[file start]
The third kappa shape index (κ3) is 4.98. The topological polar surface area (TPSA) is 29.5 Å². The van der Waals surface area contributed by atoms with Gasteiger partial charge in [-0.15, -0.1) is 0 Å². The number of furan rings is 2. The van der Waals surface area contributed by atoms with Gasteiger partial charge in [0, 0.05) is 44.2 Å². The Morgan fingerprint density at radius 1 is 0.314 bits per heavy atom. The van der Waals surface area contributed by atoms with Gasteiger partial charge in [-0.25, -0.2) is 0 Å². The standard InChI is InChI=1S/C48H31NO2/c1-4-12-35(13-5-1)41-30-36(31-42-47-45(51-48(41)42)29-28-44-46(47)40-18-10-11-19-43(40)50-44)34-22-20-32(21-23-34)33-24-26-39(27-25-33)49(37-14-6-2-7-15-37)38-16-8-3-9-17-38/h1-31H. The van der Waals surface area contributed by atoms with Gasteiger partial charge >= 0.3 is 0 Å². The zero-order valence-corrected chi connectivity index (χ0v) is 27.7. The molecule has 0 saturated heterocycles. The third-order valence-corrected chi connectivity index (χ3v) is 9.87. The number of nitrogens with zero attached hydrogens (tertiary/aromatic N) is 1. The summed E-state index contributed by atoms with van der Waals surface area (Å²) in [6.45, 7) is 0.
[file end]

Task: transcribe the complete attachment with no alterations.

The third kappa shape index (κ3) is 4.98. The topological polar surface area (TPSA) is 29.5 Å². The van der Waals surface area contributed by atoms with Gasteiger partial charge in [-0.15, -0.1) is 0 Å². The number of furan rings is 2. The van der Waals surface area contributed by atoms with Gasteiger partial charge in [0, 0.05) is 44.2 Å². The Morgan fingerprint density at radius 1 is 0.314 bits per heavy atom. The van der Waals surface area contributed by atoms with Gasteiger partial charge in [-0.25, -0.2) is 0 Å². The standard InChI is InChI=1S/C48H31NO2/c1-4-12-35(13-5-1)41-30-36(31-42-47-45(51-48(41)42)29-28-44-46(47)40-18-10-11-19-43(40)50-44)34-22-20-32(21-23-34)33-24-26-39(27-25-33)49(37-14-6-2-7-15-37)38-16-8-3-9-17-38/h1-31H. The van der Waals surface area contributed by atoms with Gasteiger partial charge >= 0.3 is 0 Å². The zero-order valence-corrected chi connectivity index (χ0v) is 27.7. The molecule has 0 saturated heterocycles. The third-order valence-corrected chi connectivity index (χ3v) is 9.87. The number of nitrogens with zero attached hydrogens (tertiary/aromatic N) is 1. The summed E-state index contributed by atoms with van der Waals surface area (Å²) in [6.45, 7) is 0.